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March 15, 2011
Tournament Preview
Pitt in the Southeast

by Asher Fusco

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Pitt cemented its status as the NCAA tournament's third No. 1 seed with an exceptional 12-1 non-conference run and a fairly dominant 15-3 showing in the Big East. A disappointing exit at the hands of Connecticut early in the Big East tournament didn't change those essentials. For their trouble, the Panthers received a region with a 3-seed missing its second-best player, a 2-seed that's more solid than scary, and the field's least impressive 5-6-7 trio, in the estimation of Ken Pomeroy.

Log5 odds by Ken Pomeroy

Seed	               Rd3   Sweet16  Elite8  Final4  Final   Champ
 1    Pitt             95.1    76.5    47.4    31.8    16.8     7.5
 3    Brigham Young    85.4    55.7    35.4    17.0     7.5     2.7
 4    Wisconsin        61.0    38.5    20.4    12.8     6.2     2.5
 2    Florida          87.8    57.8    29.4    12.2     4.6     1.4
12    Utah St.         60.1    26.9    11.9     6.4     2.5     0.8
13    Belmont          39.0    20.5     8.7     4.6     1.7     0.5
11    Gonzaga          53.0    22.2    11.1     3.9     1.2     0.3
 6    St. John's       47.0    18.5     8.7     2.8     0.8     0.2
 5    Kansas St.       39.9    14.0     5.0     2.2     0.7     0.2
10    Michigan St.     55.0    22.9     8.6     2.5     0.6     0.1
 7    UCLA             45.0    16.8     5.6     1.4     0.3     0.05
 9    Old Dominion     51.1    11.8     3.5     1.2     0.3     0.05
 8    Butler           48.9    10.9     3.1     1.0     0.2     0.04
14    Wofford          14.6     3.6     0.9     0.1     0.02    0.001
15    UC Santa Barbara 12.2     2.6     0.3     0.03    0.003   0.0002
16    UNC Asheville     4.0     0.8     0.08    0.009   0.0007  0.00003
16    Ark. Little Rock  0.9     0.09    0.004   0.0003  0.000009 0.0000002

This region is notable for the strength of its bottom-half teams. Utah State and Belmont both occupy space in Pomeroy's overall top 20, while Gonzaga sits at No. 27. A solid (at least efficiency-wise) Michigan State team in the 10th position and a good Wofford team at No. 14 round out what is the tourney's best second tier.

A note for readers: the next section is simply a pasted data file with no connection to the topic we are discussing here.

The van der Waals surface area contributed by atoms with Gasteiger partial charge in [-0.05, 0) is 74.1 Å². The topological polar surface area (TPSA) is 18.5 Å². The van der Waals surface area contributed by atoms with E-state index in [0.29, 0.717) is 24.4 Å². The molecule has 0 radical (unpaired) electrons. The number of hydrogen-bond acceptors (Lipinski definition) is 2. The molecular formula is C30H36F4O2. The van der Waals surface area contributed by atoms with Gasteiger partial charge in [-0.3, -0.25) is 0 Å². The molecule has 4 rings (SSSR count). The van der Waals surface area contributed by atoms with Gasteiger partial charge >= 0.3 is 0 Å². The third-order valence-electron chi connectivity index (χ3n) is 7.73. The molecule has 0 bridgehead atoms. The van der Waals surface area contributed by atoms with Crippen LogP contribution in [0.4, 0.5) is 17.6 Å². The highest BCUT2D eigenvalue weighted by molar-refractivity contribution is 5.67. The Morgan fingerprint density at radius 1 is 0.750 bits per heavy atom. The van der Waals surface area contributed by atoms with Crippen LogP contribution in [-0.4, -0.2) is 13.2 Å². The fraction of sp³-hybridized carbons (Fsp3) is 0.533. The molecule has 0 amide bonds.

Despite the lack of middle-seed punch and the Southeast's relatively under-powered 2 and 3 seeds, Pomeroy's log5 numbers give Pitt a smaller chance of making the Final Four than the tournament's other top seeds. One reason for that is the Panthers' status as the ratings' least-favorite 1 seed. Pitt sits in fifth in the nation in overall efficiency, right behind the other top seeds and Texas. The Log5 analysis and Pomeroy's efficiency numbers also like BYU a little more than one might expect, considering the team's uninspiring post-Brandon Davies performance. Since losing their starting big man, the Cougars are 3-2 with two 18-point losses and a close call against a bottom-feeding TCU team. Still, Dave Rose's team hasn't performed poorly enough to fall out of Pomeroy's top 15 nationally, giving them enough of a statistical profile to have a 17 percent chance at the Final Four, a number that looks awfully high at present.

Another problem Pitt could face is Wisconsin, amazingly only the third best of a rather ridiculously strong group of 4 seeds. Despite their seeding, which probably stems in part from a two-game losing streak to end the season, the Badgers are legitimate contenders to topple Pitt, if not reach the Final Four.

(16) UNC-Asheville/Arkansas-LIttle Rock vs. (1) Pitt (Washington, D.C.: Thursday, 3:10 on truTV)